The Ethics of Whistleblowing
Just one year after the Dodd-Frank whistleblower rules took effect, the Securities and Exchange Commission last month doled out its first bounty award to a whistleblower who helped the agency stop what it described as a multi-million dollar fraud, and if Sean McKessy, chief of the Office of the Whistleblower, has anything to say about it, it won’t be the last.
In an interview with the National Association of Corporate Directors Directorship, McKessy says his office is receiving about eight tips a day and is preparing for an increase in tip volume. “We are ramping up our own internal workforce and will be bringing on four attorneys, a paralegal and a program support specialist. “We will continue to leverage the expertise of a large, diverse group of professionals in the market intelligence and trial units to handle additional, good information.”
The whistleblower set to receive the SEC’s first bounty has requested anonymity and will receive almost $50,000—30 percent of what the SEC has collected in the case—and the maximum the SEC is allowed to pay out. However, if the SEC collects more, the whistleblower’s award will increase, according to the SEC.
The whistleblower provided the SEC with documents and other relevant information that allowed the agency to rapidly complete an investigation. The information provided by the whistleblower resulted in a court ordering more than $1 million in sanctions.
The question now is will this first settlement usher in a period of increased whistle-blowing. Will others feel emboldened to collect data, perhaps in violation of their confidentiality obligation to their employer, and then turn it over to the SEC at a propitious time? There are whistle-blowers’ protections in Dodd-Frank but the stigma of reporting wrongdoing by one’s company still exists.
Is whistle-blowing an ethical action? Where do the law and ethics part company on this issue – if at all?
Ethical standards go beyond following the law because laws can be unclear or nonexistent and, in such cases, a person of conscience should follow basic core values such as honesty, trustworthiness, and integrity. So, did the whistle-blower live up to his or her ethical standards when reporting the information to the SEC? After all, the whistle-blowers provision of Dodd-Frank doesn’t require whistle-blowing. It just encourages it and provides an award for so doing when the information helps to stop a crime.
When the whistleblower program was announced last year, companies worried that employees wouldn’t report tips internally but would go straight to the SEC since internal reporting was not a condition of receiving the bounty award. However, in its final rule the SEC provides additional incentives to whistleblowers who report internally first. Moreover, those who gain information by auditing the financial statements are not eligible for the awards. That is a good thing because diligent auditors should look for instances of fraud and report them through the regular SEC process.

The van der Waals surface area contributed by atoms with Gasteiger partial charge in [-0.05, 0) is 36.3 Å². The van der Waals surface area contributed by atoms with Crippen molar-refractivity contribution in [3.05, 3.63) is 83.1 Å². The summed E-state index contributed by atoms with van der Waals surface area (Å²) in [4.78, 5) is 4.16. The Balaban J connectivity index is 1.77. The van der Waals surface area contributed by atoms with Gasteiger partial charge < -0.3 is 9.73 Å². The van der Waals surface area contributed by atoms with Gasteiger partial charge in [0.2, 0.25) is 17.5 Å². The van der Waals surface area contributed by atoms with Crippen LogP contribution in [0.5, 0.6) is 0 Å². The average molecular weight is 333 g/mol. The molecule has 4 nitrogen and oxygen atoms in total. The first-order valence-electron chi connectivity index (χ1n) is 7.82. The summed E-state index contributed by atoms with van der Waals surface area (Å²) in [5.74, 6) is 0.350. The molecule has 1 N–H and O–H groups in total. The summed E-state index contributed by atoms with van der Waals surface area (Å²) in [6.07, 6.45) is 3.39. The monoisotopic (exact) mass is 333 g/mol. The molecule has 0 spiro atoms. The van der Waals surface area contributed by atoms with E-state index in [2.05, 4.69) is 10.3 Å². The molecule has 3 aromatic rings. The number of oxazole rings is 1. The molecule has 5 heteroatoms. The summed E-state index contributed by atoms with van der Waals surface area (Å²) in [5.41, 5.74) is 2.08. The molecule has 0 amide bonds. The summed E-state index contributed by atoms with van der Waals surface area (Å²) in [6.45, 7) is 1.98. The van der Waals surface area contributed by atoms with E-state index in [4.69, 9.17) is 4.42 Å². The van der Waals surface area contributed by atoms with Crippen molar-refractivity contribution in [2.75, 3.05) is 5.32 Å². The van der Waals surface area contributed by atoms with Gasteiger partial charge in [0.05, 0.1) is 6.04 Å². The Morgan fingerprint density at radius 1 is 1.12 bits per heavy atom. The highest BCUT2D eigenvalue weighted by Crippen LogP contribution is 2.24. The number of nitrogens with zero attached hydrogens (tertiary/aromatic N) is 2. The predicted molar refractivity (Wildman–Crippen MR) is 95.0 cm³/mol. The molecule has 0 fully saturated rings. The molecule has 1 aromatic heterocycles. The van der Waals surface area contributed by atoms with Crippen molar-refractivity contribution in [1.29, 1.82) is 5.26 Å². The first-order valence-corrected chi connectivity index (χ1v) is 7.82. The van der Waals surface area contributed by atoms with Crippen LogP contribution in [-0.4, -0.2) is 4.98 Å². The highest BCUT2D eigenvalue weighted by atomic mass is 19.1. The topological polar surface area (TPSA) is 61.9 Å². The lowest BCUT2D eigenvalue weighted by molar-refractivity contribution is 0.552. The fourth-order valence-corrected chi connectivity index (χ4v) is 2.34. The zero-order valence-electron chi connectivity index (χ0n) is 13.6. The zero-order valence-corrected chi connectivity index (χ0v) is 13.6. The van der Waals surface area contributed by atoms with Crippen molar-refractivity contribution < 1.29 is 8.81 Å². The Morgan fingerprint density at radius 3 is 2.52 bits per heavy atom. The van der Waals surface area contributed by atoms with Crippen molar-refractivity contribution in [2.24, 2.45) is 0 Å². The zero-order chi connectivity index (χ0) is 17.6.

A recent study by the Ethics Resource Center titled Inside the Mind of a Whistleblower found that only 2 percent of employees went outside the company to report wrongdoing. McKessy says that a significant majority of those who brought tips to the Office of the Whistleblower, who were reporting on their current or former company, claim they first tried to report to someone internally—a boss, a compliance hotline or the board. “I think that speaks to the fact that—notwithstanding the claims we are destroying internal compliance—most people view their own company as the first line of defense”.
With the first bounty award on the books, McKessy says his office is spending a good deal of time on the anti-retaliation provision of the Dodd-Frank statute. That provision gives the SEC the power to enforce any anti-retaliation taken by employers against whistleblowers. “We’re encouraging attorneys to collect information on who reported the wrongdoing and what actions, if any, have been taken from a personnel standpoint in connection with individual who reported,” McKessy says. “Quality information is the lifeblood of the program. If people think if they report wrongdoing they get fired or risk other retaliation, that well will dry up quickly.”
While McKessy says some may measure the success of the whistleblower program by the payments made, he points to another benchmark: “The program is successful if it shows people came forward who otherwise wouldn’t have”.
I disagree. The success of the program will be indicated by whether the whistle-blower provisions of Dodd-Frank help to curb the increasing number of fraud cases in business, by financial institutions, and in dealing with government contracts. After all, aren’t we trying to cut down on fraud that costs society billions? We never can know whether the “people [who] came forward” did so out of a sense of moral duty, or because they saw an opportunity to enrich themselves and/or retaliate against their companies for a perceived mistreatment.
Blog posted by Steven Mintz, aka Ethics Sage, on September 6, 2012